When it comes to teamwork, it’s hard to beat sled-dogs – four to eight to 15 of them, harnessed together, all pulling in the same direction for the same goal. It’s a CEO’s dream. And it’s Kari Hunyadi’s passion.

Kari, of course, is the Challenge Course Manager and Lead Facilitator here at NorthStar Adventure but she is also an experienced and enthusiastic sled-dog trainer. Kari developed our environmental programs and facilitates our group programs and dog-mushing program.

A resident of Slatington, where she lives with her team of huskies Kari became interested in mushing while living in northern New York more than 10 years ago.

“I grew up with show dogs,” she says. “When I lived in New York, I didn’t ski so I got into the dog-sledding. I started the programs in northern New York for the County 4-H where I worked at the time. She later did a program for the Girl Scouts in Connecticut and when she moved here about a decade ago she put together the program we now use for Girl and Boy Scouts and other youth groups at NorthStar Adventure. She also does programs at other locations, such as schools, nursing homes and similar sites where she can introduce the dogs and give guests a chance to meet them and learn about them.

Kari Hyunadi of Northstar Adventure

Lead Facilitator and Challenge Course Manager Kari Hyunadi demonstrates dryland mushing at a local elementary school.

“Obviously where there is more snow there is more sledding, where the snow is less dog sledders do something called dryland mushing,” she tells guests during the programs. “I try to do a lot of hands-on with the kids but there are things I need them to know, first, such as the history of sledding, the breeds, the equipment and other things, such as how to greet a dog you don’t know.”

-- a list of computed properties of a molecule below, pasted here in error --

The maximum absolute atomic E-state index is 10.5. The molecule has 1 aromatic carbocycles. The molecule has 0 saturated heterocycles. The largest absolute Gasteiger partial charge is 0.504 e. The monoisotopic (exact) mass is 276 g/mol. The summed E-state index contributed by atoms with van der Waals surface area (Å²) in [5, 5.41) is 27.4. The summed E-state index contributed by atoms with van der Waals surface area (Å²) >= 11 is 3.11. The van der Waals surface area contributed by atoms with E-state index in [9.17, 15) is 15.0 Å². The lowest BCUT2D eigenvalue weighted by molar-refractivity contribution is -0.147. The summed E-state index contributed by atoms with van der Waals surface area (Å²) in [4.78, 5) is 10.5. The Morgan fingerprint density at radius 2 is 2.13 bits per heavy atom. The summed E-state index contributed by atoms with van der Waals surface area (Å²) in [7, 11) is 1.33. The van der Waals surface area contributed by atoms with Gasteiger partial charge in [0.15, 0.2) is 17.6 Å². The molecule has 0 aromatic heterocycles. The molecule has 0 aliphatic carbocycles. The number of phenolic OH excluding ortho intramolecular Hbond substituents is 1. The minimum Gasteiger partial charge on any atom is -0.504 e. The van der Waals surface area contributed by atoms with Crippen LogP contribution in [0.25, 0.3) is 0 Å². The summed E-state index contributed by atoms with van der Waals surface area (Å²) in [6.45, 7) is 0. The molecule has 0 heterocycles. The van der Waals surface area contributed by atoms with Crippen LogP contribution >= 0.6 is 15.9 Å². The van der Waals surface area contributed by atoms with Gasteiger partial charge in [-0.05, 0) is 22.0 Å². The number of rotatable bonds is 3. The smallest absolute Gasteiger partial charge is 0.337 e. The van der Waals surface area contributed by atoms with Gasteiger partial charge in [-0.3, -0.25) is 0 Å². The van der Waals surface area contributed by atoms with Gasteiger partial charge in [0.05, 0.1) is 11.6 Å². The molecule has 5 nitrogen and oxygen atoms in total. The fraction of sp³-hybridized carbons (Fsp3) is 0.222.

In addition Kari provides background on what the dogs eat while sledding and what mushers wear during events, the history of major events such as the Iditarod – the annual 1,200 mile long sled-dog race across Alaska that commemorates the sled dog culture in Alaska; what they typically pull today and the vocabulary used by mushers when working with the dogs.

“I don’t have a ‘canned’ presentation,” Kari says. “Each program is created for the particular group I’m working with. Sometimes it’s more on the breeds, sometimes we do more on the Iditarod. It depends on what they want.”

There are, however, several key points that she tries to impart to every group.

“I think it’s great that kids learn than not all dogs are the same and they shouldn’t put the dog in a situation where something bad can happen, either to themselves or the dog,” she says. “The other thing is that dogs with a job love to do it. When my dogs see the harness they go crazy because they love to do the mushing. We don’t treat mistreat the dogs and we don’t force them to do anything. This is something they really enjoy.”

Kari is also one of the Merit Badge Counselors for our Boy Scout programs and has Pennsylvania and Federal Clearances to work with youth.